ISM Says Manufacturing Growth Slows In January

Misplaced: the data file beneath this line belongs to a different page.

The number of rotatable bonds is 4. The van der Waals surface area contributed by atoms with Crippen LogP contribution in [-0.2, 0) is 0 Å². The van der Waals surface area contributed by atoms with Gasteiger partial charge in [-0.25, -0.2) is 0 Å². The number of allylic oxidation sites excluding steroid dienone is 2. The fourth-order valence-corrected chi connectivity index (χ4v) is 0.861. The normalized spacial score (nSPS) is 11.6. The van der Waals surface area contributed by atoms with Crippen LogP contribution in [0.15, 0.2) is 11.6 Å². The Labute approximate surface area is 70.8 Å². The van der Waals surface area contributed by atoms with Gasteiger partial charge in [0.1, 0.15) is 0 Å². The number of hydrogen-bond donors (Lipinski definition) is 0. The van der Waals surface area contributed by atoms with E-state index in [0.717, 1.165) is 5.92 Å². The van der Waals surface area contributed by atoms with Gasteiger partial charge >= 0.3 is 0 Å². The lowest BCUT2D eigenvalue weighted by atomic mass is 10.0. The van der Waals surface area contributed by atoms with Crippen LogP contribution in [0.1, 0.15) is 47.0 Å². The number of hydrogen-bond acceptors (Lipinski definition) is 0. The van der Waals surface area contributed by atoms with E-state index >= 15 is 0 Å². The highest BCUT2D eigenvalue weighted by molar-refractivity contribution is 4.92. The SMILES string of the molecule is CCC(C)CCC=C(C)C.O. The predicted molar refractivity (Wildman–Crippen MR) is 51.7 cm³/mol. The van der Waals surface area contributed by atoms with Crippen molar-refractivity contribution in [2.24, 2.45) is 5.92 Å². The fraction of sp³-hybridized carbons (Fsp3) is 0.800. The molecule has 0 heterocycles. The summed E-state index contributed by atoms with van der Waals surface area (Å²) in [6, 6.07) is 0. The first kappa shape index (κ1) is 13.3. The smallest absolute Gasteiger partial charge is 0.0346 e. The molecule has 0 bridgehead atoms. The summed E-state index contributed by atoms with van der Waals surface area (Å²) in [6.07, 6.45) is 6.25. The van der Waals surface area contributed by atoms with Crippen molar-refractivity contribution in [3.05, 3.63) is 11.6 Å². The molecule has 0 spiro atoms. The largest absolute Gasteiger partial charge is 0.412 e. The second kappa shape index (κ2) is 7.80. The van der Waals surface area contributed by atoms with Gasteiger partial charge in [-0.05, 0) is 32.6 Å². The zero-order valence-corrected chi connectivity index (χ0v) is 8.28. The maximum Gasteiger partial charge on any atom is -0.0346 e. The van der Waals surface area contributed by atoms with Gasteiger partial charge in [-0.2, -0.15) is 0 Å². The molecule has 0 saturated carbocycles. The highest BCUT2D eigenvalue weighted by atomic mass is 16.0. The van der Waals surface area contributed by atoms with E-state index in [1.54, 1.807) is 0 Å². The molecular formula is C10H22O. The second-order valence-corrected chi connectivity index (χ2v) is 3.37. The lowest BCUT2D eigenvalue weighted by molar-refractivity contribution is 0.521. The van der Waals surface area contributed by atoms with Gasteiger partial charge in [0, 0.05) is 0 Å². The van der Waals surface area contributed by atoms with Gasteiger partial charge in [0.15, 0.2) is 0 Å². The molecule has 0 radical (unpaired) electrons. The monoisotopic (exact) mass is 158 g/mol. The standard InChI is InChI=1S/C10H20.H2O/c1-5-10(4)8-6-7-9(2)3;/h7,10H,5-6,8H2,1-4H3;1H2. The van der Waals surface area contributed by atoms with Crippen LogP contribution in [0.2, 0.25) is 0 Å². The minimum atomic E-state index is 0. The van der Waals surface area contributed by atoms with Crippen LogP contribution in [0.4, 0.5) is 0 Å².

By John S. McClenahen The manufacturing sector of the U.S. economy continued to grow last month, although at a slower pace than in December 2002, says the Institute for Supply Management (ISM), Tempe, Ariz. The group's manufacturing index was 53.9% in January, some 1.3 percentage points below the 55.2% posted in the final month of 2002. January was the third consecutive month that the index has shown manufacturing activity increasing. A figure above 50% on the index indicates that manufacturing generally is expanding; a mark below 50% signals that manufacturing is contracting. "Overall, the signs are still positive for the first quarter" of 2003, asserts Norbert J. Ore, the chairperson of ISM's manufacturing business survey committee and group director of strategic sourcing and procurement for Georgia-Pacific Corp. Numbers for both new orders and production, two of the 10 elements included in the overall manufacturing index, remained well above 50% in January, although they also were not as strong as they had been in December. ISM's new orders index was 59.7% in January, down 3.2 percentage points from the 62.9% registered in December. The production index was 56.3% in January, down a third of a percentage point from December's 56.6%. "Comments from purchasing and supply executives offered some expressions of optimism while still expressing concerns about possible war," ISM notes. "Adding to the list of concerns, energy prices are a major factor as oil and natural gas prices are skyrocketing." Meanwhile, the U.S. Commerce Department reports that the value of construction put in place across the U.S. was at a seasonally adjusted annual rate of $858.3 billion in December 2002, 1.2% higher than November's revised mark of $847.9 billion. The value of construction put in place for the full year 2002 was $846.2 billion, 0.4% higher than the $842.5 billion posted in 2001.

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